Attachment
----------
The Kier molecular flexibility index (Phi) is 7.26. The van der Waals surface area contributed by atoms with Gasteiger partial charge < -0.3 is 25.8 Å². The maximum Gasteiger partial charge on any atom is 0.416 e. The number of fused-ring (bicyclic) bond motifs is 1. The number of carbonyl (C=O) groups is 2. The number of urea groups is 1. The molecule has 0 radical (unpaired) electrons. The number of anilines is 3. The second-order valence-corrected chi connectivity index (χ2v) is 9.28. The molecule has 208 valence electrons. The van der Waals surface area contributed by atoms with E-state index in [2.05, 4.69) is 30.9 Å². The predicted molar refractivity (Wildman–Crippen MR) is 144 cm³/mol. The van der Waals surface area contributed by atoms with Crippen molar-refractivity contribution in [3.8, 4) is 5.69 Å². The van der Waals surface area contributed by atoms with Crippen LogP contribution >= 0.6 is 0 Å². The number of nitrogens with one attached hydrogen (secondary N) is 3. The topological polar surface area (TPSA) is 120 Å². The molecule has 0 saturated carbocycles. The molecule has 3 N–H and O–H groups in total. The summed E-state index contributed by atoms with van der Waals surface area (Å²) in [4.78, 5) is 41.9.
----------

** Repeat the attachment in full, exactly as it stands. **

The Kier molecular flexibility index (Phi) is 7.26. The van der Waals surface area contributed by atoms with Gasteiger partial charge < -0.3 is 25.8 Å². The maximum Gasteiger partial charge on any atom is 0.416 e. The number of fused-ring (bicyclic) bond motifs is 1. The number of carbonyl (C=O) groups is 2. The number of urea groups is 1. The molecule has 0 radical (unpaired) electrons. The number of anilines is 3. The second-order valence-corrected chi connectivity index (χ2v) is 9.28. The molecule has 208 valence electrons. The van der Waals surface area contributed by atoms with E-state index in [2.05, 4.69) is 30.9 Å². The predicted molar refractivity (Wildman–Crippen MR) is 144 cm³/mol. The van der Waals surface area contributed by atoms with Crippen molar-refractivity contribution in [3.8, 4) is 5.69 Å². The van der Waals surface area contributed by atoms with Crippen LogP contribution >= 0.6 is 0 Å². The number of nitrogens with one attached hydrogen (secondary N) is 3. The topological polar surface area (TPSA) is 120 Å². The molecule has 0 saturated carbocycles. The molecule has 3 N–H and O–H groups in total. The summed E-state index contributed by atoms with van der Waals surface area (Å²) in [4.78, 5) is 41.9.